“Hello?” I say.

“Mum, it’s Sophie. Are you coming?”

“Oh,” I say. What does she mean?

There’s a pause.

“I can come for you,” she says.

“Please. I must have forgotten.”

“I’ll come now.”

“OK, dear. What about Bill?”

“It’s ok Mum, Bill doesn’t have to come tonight. It would be good to have you there. See you in a minute.”

“Uh huh. See you in a minute.”

The phone goes dead. What is all this? I suppose I should change into my nice shoes.


It’s getting harder to reconnect with my past. There are photos somewhere in the house. But a feeling inside whispers caution.


I awake stiff, looking around.

The bus is now near full and has come to a stop outside the Craggy Rock Pharmacy. Despite the sun beating off the pavement, a coldness presses down under my velvet coat.

I hope Bill will be there. Why wouldn’t he?

The bus takes off again. A man sits beside me, I hear the mumble from his earphones. I feel my throat constricting. I’m the next stop.

“Excuse me,” I say.

I nudge him with my bag, and he gets up. I catch my image in the bus mirror as I press the button. How old I look. I sigh.

I step off the bus, my hand leaning on the rail till my foot hits the ground.

I take in the scene. This isn’t the place I was expecting. The green area now a car park. With a sudden clarity, I remember this rendezvous was years passed, and Bill hadn’t been there that time and it’s impossible for him to be here now. Tears creep over my cheekbones warmed by rising embarrassment.

I can go back now. Nobody will notice.


My house is kept spotless. I have little room for clutter.


I put the key to the door. I turn with enough pressure that my fingers turn red. The lock resists just enough that I yield. I try again and this time there’s a soothing clicking sound. I look around, anticipating somebody is watching me but I’m all alone.

I step onto the soft mat and remove my shoes. I can smell coffee. I smile. It would be good to see Laura. I pause to rearrange my thoughts. Sophie I mean.

I walk towards the kitchen, the smell of coffee getting stronger.

Sophie grips her mug like she’s gaining strength from it. She’s not in good form. I better hold my tongue. I can’t give her control. Not yet.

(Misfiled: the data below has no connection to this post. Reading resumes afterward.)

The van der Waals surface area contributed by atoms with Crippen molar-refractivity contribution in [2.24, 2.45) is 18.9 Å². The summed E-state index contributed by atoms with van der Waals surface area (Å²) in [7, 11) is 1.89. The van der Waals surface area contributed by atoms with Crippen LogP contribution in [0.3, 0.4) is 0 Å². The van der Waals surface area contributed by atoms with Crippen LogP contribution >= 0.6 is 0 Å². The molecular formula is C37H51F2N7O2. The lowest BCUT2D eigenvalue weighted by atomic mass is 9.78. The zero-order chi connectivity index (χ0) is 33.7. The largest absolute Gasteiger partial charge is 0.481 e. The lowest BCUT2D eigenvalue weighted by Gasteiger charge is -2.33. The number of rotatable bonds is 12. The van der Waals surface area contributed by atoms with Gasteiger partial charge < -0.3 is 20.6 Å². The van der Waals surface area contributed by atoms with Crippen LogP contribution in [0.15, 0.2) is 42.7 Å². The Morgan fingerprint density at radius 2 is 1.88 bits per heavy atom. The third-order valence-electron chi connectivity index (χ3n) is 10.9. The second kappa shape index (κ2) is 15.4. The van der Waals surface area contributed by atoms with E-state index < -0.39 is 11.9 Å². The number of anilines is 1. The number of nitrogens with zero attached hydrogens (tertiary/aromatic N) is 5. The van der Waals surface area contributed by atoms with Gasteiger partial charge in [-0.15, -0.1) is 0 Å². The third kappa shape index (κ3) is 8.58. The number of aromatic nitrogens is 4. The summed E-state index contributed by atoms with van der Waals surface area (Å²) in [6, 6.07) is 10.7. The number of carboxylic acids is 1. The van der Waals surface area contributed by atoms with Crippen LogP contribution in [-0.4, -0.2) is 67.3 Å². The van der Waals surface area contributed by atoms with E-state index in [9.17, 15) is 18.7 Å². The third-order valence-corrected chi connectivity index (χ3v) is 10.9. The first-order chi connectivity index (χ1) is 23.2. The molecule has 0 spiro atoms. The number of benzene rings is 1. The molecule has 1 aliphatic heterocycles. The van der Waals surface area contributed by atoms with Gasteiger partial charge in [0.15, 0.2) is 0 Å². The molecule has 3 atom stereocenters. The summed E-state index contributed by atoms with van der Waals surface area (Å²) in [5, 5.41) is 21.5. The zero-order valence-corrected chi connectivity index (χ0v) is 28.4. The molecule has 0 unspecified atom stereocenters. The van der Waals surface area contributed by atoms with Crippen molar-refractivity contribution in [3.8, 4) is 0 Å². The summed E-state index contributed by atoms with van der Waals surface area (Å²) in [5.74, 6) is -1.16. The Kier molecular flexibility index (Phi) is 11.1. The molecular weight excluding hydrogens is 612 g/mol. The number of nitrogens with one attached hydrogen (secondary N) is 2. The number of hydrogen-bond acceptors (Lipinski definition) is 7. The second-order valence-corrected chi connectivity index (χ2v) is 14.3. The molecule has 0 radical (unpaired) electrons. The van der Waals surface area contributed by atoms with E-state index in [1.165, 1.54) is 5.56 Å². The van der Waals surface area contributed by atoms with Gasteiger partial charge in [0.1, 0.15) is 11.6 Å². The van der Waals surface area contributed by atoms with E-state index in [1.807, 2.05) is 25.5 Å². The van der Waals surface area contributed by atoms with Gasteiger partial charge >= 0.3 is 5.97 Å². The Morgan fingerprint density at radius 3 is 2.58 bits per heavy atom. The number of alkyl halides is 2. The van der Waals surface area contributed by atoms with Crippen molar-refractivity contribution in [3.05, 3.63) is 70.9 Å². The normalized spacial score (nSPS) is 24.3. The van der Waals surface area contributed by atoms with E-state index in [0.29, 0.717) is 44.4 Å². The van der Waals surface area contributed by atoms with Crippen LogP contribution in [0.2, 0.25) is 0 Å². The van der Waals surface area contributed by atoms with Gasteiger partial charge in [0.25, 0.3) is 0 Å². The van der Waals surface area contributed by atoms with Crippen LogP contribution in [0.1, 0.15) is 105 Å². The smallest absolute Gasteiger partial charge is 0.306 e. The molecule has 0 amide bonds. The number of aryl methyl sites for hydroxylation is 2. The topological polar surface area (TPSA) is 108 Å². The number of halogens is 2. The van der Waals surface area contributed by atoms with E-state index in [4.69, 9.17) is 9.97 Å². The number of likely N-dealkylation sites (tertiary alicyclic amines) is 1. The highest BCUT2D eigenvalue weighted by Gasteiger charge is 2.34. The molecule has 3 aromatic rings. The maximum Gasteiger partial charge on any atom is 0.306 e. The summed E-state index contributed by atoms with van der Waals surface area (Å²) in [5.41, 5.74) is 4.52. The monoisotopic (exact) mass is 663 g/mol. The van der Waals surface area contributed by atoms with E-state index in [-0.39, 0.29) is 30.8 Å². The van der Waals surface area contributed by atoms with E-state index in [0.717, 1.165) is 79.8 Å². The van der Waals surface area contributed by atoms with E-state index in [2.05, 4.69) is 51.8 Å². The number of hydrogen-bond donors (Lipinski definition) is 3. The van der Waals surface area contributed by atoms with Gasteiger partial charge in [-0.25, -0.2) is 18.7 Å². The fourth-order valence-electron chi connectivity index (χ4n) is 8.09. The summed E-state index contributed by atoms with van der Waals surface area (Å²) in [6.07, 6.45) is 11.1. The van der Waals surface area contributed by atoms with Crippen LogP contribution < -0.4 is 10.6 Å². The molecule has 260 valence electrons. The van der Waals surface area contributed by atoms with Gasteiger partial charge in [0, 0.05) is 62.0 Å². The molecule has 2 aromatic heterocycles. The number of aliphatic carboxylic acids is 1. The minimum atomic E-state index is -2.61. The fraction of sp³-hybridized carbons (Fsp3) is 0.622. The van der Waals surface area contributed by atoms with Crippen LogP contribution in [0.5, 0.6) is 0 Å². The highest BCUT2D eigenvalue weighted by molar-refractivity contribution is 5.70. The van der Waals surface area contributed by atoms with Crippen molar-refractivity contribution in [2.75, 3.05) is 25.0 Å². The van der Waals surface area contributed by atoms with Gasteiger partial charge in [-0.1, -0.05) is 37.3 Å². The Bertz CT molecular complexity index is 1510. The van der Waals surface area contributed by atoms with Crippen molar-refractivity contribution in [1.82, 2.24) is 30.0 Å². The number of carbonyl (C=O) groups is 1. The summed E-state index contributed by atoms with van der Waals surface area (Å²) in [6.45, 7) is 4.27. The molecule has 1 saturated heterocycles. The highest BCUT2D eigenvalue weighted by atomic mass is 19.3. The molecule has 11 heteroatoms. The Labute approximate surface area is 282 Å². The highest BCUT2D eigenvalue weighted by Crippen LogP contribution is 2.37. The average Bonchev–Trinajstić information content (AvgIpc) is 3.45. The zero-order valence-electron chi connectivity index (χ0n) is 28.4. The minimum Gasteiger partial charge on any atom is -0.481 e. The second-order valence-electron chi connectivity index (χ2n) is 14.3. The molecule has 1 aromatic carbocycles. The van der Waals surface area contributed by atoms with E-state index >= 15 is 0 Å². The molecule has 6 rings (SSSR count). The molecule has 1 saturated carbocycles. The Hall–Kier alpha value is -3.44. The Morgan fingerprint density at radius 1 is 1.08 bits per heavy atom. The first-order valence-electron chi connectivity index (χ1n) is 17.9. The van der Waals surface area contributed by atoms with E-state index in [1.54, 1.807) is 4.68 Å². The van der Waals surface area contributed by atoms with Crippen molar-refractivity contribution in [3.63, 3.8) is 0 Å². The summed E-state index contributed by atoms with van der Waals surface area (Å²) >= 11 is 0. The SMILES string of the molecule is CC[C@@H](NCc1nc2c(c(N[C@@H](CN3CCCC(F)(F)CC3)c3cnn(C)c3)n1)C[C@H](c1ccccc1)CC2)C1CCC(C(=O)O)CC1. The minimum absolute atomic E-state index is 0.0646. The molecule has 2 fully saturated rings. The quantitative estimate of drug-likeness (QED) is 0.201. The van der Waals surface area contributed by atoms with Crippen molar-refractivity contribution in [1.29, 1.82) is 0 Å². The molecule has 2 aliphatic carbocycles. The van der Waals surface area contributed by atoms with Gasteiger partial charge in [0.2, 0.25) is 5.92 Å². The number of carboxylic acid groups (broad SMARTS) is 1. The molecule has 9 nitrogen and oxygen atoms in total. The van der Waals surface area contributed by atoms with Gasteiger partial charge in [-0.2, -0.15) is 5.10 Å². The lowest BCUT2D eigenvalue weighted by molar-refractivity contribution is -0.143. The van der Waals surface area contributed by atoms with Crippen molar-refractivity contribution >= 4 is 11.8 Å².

“There you are. I’ll join you,” I say

“Mum, what happened? You missed Lisa’s play,” she says, worry creasing her forehead.

Oh no. What can I say now? Be careful now.

“Oh, I’m sorry. I thought…” Words tie up on my tongue as I look, head bowed, around the room.

“Mum, I’m worried,” she says sparing my struggle to rescue the situation. “You’ve been gone all day. You have to tell me what you’re doing. You remember what happened last May?”

I look at Sophie. The image of the child I remember simmering and fading around her. So serious now. What happened in May? I don’t think I have the energy to hear about it. Not while she’s wearing that expression!

“Don’t worry. Sometimes I need to get out of the house. OK, pet, I’ll talk with you later."

“Mum, we need to have another look at your phone. I need to know you have it on you at least.

What if something happened? At your age?”

I nod, my hand resting on the counter.

“OK, dear, maybe I should call Lisa.”


Look how my hands shake. Maybe they’re next to go.


BIO: Patrick Curran works in Banking. He enjoys different types of literature, including comics. He has done some animation and recently enrolled in an Immersive Technology (VR/AR) class. Patrick is married and lives with his family in Dublin.


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One Precious Day

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A Pot Full of Beans

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How You Can Go Wrong